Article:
‘That by reason of the fraudulent acts of defendant EVERETT R. HUDGINS, hereinbefore related, plaintiff has been defrauded of her equity in the aforesaid real property, reasonably worth more than $40,000.00 and subject to the aforementioned indebtedness which at the time of plaintiff's eviction from her own home had an amount owing of about $2,000.00. Plaintiff's property was also subject to an indebtedness of about $27,000.00 owing to United Savings and Loan Association.’

The trial in the superior court required four days and resulted in a reporter's transcript of 487 pages. The superior court judge made the following findings of fact:

‘FINDINGS OF FACT

‘1. On April 23, 1964, plaintiff entered into a written agreement entitled Note Secured By Deed of Trust, with Caber Corporation, wherein plaintiff agreed to make regular payments of principal and interest to said corporation commencing January 1, 1965. Said note and deed pertained to residential real property located at 8600 Faralone Avenue, Canoga Park, California, and otherwise described as follows:

‘Lot 6, of Tract 20512, County of Los Angeles, State of California, as per map recorded in Book 692, page 53–54 of maps in the office of the County Recorder of said county.

‘2. Subsequent to January 1, 1965, defendant Hudgins acquired the promissory note from Stuart Wayne McGhan, who had previously purchased the note from Caber Corporation's successor, Penrod Corporation. Defendant Hudgins then caused to be registered a notice of assignment of said note, with himself named as assignee.

‘3. Defendant Hudgins was a close and trusted friend of plaintiff prior to acquiring ownership of the note. They had first met in 1959, when they lived across the street from each other. Before September 1969, they became close and intimate friends, who would spend much time together both in Los Angeles and on out of town trips.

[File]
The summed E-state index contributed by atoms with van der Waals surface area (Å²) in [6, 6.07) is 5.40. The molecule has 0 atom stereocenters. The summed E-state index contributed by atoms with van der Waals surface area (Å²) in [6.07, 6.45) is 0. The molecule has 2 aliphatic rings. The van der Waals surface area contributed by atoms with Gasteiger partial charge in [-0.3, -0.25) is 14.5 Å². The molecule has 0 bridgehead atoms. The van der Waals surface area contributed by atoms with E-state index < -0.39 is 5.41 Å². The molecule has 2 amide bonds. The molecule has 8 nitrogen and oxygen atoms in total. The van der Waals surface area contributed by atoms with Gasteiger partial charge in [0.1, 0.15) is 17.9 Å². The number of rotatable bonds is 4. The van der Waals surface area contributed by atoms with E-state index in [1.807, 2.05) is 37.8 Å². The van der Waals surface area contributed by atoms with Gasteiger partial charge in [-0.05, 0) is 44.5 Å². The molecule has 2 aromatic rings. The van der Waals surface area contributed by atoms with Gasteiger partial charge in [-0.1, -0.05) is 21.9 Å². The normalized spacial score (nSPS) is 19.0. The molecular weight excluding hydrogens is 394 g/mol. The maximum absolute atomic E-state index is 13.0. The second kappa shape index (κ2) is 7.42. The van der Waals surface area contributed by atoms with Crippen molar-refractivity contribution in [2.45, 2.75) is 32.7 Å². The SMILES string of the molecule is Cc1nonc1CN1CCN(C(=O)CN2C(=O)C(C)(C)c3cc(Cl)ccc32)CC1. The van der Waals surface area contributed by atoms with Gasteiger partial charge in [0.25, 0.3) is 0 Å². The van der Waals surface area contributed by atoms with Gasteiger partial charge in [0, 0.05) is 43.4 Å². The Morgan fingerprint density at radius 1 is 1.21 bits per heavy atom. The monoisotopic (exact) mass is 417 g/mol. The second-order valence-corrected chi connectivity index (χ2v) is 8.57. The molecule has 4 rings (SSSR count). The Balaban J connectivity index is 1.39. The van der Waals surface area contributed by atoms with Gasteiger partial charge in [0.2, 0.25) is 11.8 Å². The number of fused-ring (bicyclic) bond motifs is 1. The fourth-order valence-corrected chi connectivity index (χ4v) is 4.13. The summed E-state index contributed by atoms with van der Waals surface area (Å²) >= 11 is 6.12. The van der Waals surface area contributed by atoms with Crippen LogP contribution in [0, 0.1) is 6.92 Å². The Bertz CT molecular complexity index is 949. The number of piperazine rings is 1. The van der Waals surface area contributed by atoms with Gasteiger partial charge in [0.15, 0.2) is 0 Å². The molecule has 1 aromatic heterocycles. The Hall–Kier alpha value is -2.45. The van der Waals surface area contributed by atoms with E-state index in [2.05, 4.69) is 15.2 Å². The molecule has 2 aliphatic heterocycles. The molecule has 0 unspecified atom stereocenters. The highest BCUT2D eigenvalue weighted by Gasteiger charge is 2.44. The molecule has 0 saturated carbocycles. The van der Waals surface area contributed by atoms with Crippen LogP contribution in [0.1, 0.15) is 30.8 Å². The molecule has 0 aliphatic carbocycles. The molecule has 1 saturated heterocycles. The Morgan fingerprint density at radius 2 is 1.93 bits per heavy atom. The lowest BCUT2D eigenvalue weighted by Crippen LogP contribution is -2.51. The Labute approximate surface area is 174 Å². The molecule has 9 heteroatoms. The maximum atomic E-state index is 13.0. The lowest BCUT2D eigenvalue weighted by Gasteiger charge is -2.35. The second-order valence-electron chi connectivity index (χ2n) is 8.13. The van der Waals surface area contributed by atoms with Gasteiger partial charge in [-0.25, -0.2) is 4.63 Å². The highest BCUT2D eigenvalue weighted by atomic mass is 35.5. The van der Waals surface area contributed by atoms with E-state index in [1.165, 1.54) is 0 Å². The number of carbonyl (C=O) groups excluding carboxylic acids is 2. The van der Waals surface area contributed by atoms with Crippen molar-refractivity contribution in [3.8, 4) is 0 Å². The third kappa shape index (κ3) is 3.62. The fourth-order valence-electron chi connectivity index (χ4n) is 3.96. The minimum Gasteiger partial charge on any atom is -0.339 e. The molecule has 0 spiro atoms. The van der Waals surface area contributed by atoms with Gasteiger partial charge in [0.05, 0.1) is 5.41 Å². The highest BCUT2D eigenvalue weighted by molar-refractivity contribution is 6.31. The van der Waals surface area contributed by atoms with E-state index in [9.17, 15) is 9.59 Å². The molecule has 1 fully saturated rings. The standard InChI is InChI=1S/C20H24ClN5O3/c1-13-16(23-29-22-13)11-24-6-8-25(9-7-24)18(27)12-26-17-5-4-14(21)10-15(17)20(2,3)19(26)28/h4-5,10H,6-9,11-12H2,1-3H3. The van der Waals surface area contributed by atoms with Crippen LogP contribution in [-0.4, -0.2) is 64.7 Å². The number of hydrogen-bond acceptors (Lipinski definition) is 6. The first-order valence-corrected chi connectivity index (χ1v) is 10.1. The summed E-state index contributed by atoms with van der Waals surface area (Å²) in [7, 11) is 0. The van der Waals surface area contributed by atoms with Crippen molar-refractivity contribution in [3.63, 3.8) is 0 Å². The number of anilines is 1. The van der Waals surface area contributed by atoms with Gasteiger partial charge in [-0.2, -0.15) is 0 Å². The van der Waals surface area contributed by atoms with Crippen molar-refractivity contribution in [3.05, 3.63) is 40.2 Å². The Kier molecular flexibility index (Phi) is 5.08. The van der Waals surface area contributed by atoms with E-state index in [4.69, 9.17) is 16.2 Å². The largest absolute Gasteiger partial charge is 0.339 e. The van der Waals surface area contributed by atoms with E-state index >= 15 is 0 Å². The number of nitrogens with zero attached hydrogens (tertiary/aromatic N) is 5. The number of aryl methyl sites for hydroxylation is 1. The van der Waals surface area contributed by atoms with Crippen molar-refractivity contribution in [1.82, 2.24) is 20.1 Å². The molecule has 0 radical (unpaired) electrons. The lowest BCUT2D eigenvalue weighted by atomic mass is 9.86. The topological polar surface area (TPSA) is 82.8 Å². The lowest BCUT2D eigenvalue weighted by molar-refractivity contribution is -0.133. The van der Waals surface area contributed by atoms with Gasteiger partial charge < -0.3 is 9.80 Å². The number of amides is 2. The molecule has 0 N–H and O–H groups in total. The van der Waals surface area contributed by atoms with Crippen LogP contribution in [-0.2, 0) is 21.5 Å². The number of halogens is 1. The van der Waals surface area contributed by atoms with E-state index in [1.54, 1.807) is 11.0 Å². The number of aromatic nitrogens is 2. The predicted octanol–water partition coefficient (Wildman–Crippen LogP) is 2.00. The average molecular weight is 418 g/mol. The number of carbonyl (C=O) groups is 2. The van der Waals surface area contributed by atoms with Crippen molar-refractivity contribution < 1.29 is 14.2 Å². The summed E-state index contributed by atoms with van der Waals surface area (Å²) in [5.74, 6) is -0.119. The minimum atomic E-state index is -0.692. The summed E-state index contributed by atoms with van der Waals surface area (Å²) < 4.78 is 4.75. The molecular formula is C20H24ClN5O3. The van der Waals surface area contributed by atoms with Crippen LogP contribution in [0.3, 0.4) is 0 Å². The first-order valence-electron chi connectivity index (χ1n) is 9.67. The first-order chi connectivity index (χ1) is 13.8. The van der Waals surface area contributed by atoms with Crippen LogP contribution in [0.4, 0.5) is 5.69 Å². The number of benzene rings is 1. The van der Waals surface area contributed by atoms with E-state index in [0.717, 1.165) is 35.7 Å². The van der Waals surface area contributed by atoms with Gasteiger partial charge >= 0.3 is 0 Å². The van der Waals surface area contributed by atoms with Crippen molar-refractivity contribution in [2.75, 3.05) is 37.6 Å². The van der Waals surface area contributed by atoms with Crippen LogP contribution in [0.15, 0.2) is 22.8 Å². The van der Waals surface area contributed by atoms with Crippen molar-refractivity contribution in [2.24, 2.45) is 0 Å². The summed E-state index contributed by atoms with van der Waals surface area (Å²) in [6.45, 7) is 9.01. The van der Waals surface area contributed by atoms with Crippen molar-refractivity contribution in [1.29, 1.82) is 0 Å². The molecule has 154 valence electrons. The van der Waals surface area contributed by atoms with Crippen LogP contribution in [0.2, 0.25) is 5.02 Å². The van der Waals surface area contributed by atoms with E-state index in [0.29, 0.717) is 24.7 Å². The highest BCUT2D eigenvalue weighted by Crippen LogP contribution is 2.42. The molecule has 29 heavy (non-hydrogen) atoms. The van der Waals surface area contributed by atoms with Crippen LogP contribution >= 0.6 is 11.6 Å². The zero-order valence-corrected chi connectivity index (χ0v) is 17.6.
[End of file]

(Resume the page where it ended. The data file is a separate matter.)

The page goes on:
‘It was defendant Hudgins' personal attorney who had represented the plaintiff when she secured a divorce from Mr. Vella. Not only had Hudgins introduced the plaintiff to his attorney, but he was also present when she would meet with this attorney.

‘Hudgins acted as Vella's agent when she rented the subject residence to her former husband. He also persuaded her to quit working in a florist shop because she was less available to him than she would have been had she not been employed. When the plaintiff settled an accident case in which she had been involved, the defendant accompanied her to the insurance office and witnessed her signature to the release.

‘The defendant once accompanied the plaintiff to Buffalo, New York, to meet her parents. He also took her on other out of state trips, such as to Vancouver, Canada, where they traveled as man and wife. One Thanksgiving, the plaintiff had a festive dinner with the defendant, Mr. Petty, and the latter's two sons.

‘While away from home, Hudgins would frequently write ‘love letters' to the plaintiff. In these letters, he told her how much she meant to him and how very much he missed her. Some phrases from these letters read: ‘My dearest Nancy, the only woman to enter my life with such abundance of charm and sincerity,’ ‘I miss you more than words can say. Come home and surprise me love. I'm looking for you always,’ ‘I miss you so much, so very much,’ and ‘your most sincere friend.’ Hudgins would also include money in many of these missives so as to ‘brighten your day’ etc.